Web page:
The Global Fund spends a very large amount of money to save a very large number of lives. The work that is done to save those lives is planned by CCMs, implemented by principal recipients and sub-recipients, and financed by the Fund.
Thus, the Global Fund is only as good as its principal recipients (PRs). If a PR fails to produce the promised results in a timely manner, the Fund can't take over management of the programme that the Fund is financing. The Fund's only options are to try to persuade the PR to do better; to try to persuade the PR to seek technical assistance; to delay financial disbursements; or to terminate the grant.
There is a strong parallel between the Global Fund and major automobile manufacturers. An automobile manufacturer - say, Honda - signs contracts with independent companies to supply automobile components. Each supplier is required to deliver quality products, on time. Honda can't instruct the supplier on how to do its work; but if performance requirements are not met, Honda has the right to terminate the contract, or to decline to award new ones.
Within Honda, a key official is the person who supervises those staff who manage all the contractual relations with suppliers.
Within the Global Fund, the equivalent job is carried out by the Director of Country Programs (DCP), who supervises about 180 staff who, in turn, supervise the Fund's contractual relationships with PRs.
Less than a month ago, Global Fund Secretariat staff were informed that the DCP was leaving the Fund at the end of April, and that an outsider would be brought in to play that role in an "acting" capacity for about six months while a new DCP is found.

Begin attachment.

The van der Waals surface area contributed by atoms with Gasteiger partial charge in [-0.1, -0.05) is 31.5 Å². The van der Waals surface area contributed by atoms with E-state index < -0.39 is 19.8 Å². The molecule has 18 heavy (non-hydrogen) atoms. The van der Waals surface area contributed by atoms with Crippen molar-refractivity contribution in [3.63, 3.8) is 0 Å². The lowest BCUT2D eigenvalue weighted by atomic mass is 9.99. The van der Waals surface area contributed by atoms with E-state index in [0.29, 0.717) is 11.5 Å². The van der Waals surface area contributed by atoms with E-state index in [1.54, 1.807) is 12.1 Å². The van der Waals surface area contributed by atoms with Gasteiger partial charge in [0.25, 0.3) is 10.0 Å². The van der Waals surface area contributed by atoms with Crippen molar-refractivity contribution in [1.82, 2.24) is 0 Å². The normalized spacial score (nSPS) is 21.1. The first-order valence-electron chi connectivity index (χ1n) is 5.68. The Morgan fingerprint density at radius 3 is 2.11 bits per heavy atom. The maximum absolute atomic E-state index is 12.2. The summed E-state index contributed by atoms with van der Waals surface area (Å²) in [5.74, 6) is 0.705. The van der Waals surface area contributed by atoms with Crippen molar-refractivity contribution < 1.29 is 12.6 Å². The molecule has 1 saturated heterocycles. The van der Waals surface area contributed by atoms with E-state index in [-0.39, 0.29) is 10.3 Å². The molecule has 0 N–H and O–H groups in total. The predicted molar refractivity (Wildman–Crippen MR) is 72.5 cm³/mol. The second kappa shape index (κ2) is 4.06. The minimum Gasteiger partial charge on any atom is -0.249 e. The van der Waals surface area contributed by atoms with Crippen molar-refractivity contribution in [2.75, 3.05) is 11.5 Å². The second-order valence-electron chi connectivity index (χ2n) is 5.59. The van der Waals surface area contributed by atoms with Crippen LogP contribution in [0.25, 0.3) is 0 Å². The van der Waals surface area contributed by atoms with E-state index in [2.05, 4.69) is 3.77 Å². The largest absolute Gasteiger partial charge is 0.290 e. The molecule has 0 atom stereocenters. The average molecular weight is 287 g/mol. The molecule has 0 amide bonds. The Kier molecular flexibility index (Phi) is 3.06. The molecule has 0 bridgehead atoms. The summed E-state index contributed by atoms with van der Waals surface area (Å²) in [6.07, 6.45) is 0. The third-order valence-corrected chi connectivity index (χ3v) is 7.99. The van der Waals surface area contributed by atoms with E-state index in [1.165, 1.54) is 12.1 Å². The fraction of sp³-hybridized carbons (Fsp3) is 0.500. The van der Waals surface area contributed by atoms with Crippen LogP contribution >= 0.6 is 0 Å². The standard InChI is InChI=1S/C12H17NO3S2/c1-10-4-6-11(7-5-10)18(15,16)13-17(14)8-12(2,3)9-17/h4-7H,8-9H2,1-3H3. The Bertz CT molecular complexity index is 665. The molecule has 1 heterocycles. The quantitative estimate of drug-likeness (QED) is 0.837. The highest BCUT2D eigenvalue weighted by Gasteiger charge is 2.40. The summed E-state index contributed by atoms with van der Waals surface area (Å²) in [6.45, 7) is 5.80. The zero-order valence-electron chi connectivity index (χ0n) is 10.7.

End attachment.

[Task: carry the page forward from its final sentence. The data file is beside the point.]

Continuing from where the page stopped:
This is the third time since 2005 that the person serving as DCP has departed. During the five years from November 2005 to November 2010, the Global Fund will have spent nearly two years using temporary substitutes to serve as DCP. And during the total of three years that the two most recent DCPs have served, they spent most of their time either learning how the Global Fund operated and what was expected of them, or struggling to meet the requirements of an incredibly challenging job.
This represents a lot of wasted time, and a serious loss of Global Fund efficiency and impact.
Following the above parallel between the Fund and Honda, the Fund now needs to find a world-class manager - probably from within the private sector - who specialises in managing a large number of staff who in turn manage billions of dollars worth of contracts with independent contractors/suppliers.
Unfortunately, this approach has not been followed thus far. When the second DCP was recruited, the Fund placed an advertisement that asked for "Substantive work experience in program planning and implementation in developing countries, and technical expertise in development program design and operations and development finance." The person chosen had a medical degree, a doctorate in public health, and experience running health-related projects in the field.
And when the third DCP (the one who has just left) was recruited, the job advertisement said that "knowledge and experience in innovative program development in developing country settings are essential." The person chosen had a doctorate in development economics, and had served as UN Resident and Humanitarian Coordinator in several countries.
The Fund should not be choosing a world-class expert in public health and then attempting to mould that person into the highly specialised manager that the position requires. The Fund should be choosing a world-class manager of a particular type, and providing that person with needed insights about public health. Finding the right person will have a substantial impact on the Global Fund's long term impact.
Bernard Rivers (firstname.lastname@example.org) is Executive Director of Aidspan and Editor of GFO.